I knew it was important to everybody, and so they knew we always took it seriously. And then when we opened the clinic, it's really been a nice addition that they have accessibility, affordable health insurance. And so Emily really worked out, worked out well with having that stuff on site and they're looking on keep expanding a little bit more out in the community and stuff but it's been a great success that way in-house.
We got the different lab rooms and exam rooms and such. I think it's around probably 4,000 square feet so it's a nice size and our old office has never looked better.
Mike Lessiter: How long have you been doing that program?
Steve Sukup: I think it will be like a year now. But it’s been well received and working well. So meeting our goals of providing the health care for our employees and others and their spouses and dependents and things like that.
Mike Lessiter: Yeah. That's a very progressive thinking there.
Steve Sukup: I mean 'cause health care is a major portion of the bills we pay. And plus, you know, keeping good people. I mean that's the other aspect. So when we moved out of the old office building, we built a new office building here four years ago. We moved in in 2014 in July and we're able to do a lot of... It's one of those, you always have a little trepidation about building a new office building that whether you're overreaching or what the perception is and everything, but when we got into steel buildings, we bought the structural steel equipment and roll forming equipment, and so we made 800,000 pounds of structural steel that's in this office building on site.
We'll go down to the tech center and show you some of that structural steel throughout the building here. The roof is a standing seam roof on there. It's what we manufactured ourselves. All the steel panels around the building is our design and our fabrication. And some of the items inside the office building are made here. So it's one that we can bring our customers in. We did a lot of the work ourselves. So we made it efficiently and yet they can still see “hey, these guys, if I'm gonna build a steel building, these guys know how to do it.” So it was one of those that we could really show off our product.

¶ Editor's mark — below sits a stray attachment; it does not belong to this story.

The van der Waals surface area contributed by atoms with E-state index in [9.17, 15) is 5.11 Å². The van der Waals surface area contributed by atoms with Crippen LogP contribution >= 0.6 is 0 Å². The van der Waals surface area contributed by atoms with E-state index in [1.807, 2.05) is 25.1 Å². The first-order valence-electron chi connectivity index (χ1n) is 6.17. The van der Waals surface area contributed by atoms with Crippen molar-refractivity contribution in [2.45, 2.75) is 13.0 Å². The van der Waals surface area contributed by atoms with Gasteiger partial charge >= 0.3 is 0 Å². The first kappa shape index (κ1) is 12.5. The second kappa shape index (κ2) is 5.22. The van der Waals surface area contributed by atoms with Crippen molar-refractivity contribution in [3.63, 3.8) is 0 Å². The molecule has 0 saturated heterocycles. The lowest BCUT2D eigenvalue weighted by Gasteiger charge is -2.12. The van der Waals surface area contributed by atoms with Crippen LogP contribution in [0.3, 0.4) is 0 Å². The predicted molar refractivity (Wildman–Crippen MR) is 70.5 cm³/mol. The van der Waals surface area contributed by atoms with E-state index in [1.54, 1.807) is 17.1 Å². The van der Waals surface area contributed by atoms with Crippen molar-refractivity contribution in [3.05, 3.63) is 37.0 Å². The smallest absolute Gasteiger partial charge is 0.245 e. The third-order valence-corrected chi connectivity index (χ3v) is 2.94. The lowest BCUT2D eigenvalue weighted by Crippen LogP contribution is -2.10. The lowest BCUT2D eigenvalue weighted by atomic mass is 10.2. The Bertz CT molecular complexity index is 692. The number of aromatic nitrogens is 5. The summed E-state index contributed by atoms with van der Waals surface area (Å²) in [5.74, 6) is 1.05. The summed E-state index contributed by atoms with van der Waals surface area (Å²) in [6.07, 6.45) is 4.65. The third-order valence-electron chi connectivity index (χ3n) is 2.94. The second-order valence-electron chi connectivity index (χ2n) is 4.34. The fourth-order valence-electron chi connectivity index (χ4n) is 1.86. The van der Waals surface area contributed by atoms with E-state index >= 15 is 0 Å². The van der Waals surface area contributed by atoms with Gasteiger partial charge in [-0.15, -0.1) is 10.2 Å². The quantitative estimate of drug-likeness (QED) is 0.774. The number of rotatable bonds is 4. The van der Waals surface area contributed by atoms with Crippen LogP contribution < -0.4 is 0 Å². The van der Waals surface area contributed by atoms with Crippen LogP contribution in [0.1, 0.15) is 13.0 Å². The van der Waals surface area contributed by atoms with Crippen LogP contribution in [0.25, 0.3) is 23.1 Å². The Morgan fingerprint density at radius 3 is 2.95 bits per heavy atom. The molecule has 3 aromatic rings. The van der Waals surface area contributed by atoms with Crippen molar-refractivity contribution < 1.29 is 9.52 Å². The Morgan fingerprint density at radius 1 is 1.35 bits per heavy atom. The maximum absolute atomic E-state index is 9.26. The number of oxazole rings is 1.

Mike Lessiter: For our listeners who you can't see what we see here. If you could describe them what they see in the building and then give us a bit of a virtual plant tour in your words, what they will see here.
Steve Sukup: I mentioned when we first came out to the site, we built a 25,000 square foot metal building. We currently have 650,000 square feet, 15 acres under roof of steel buildings. The last 200,000 square foot has been built in the last six years and it's our own steel building, so that we get to show off the products that we make.
When you look at the steel buildings, the sides, the roofs, the rafters the purlins, side wall sheets, all made by us — everything but the lights and insulations from somebody else. You'll see the newest equipment. We've got 20 welding robot systems, 10 laser systems, CNC lathe and machining centers and benders.
The other thing is our operators all do their own programming. We have a good, great programming, system here that we've always felt the operator should know their equipment the best and how to make the part most efficiently. And, so they do all their own programming. And as I walk through a plant, I wanna see product moving. As long as the product is moving, we're accomplishing our goals, and you know keep taking a look at how we can be more efficient like we used to have a part that took five bends and now it takes one bend to complete every part. You know, still we're like, “Okay, well, let's... There's a better way to do it.” So the manufacturing we really focused on. We've got a great team plant manager, Jon Swanson and Dave O'Connor and Nadine Wreghitt. And then Andy and I work with them on manufacturing how we can do things better.
Then when we tackle the office building, Emily really, uh, latched on to that one. We want to show off our product and so, the standing seam roof, you'll see a copper standing seam roof. They're sort of like two wings, rectangle wings to our office building with a center round portion and then we have a tech center, a 50,000 square foot tech center there that we can show off our products inside and you can see the big structural steel rafters on the inside. And so it's one that, yeah, we take great pride in and we enjoyed.
We wanna make sort of a signature site here in Sheffield. And I'll also say we didn't build the new office building for resale value here. So we are invested here in Sheffield.
It's one of those… we're here, enjoy working here, and come and work with a great group with our sales and engineering groups and production management and we also noticed that we are connected from the office building physically with the corridor to the manufacturing plant. And that was one of the original companies motor companies. That's how they did their office building and that was you know, that's neat because you want the office and plant to be integrated. It's not them and us. It's like, how can we do this all together and make a good product?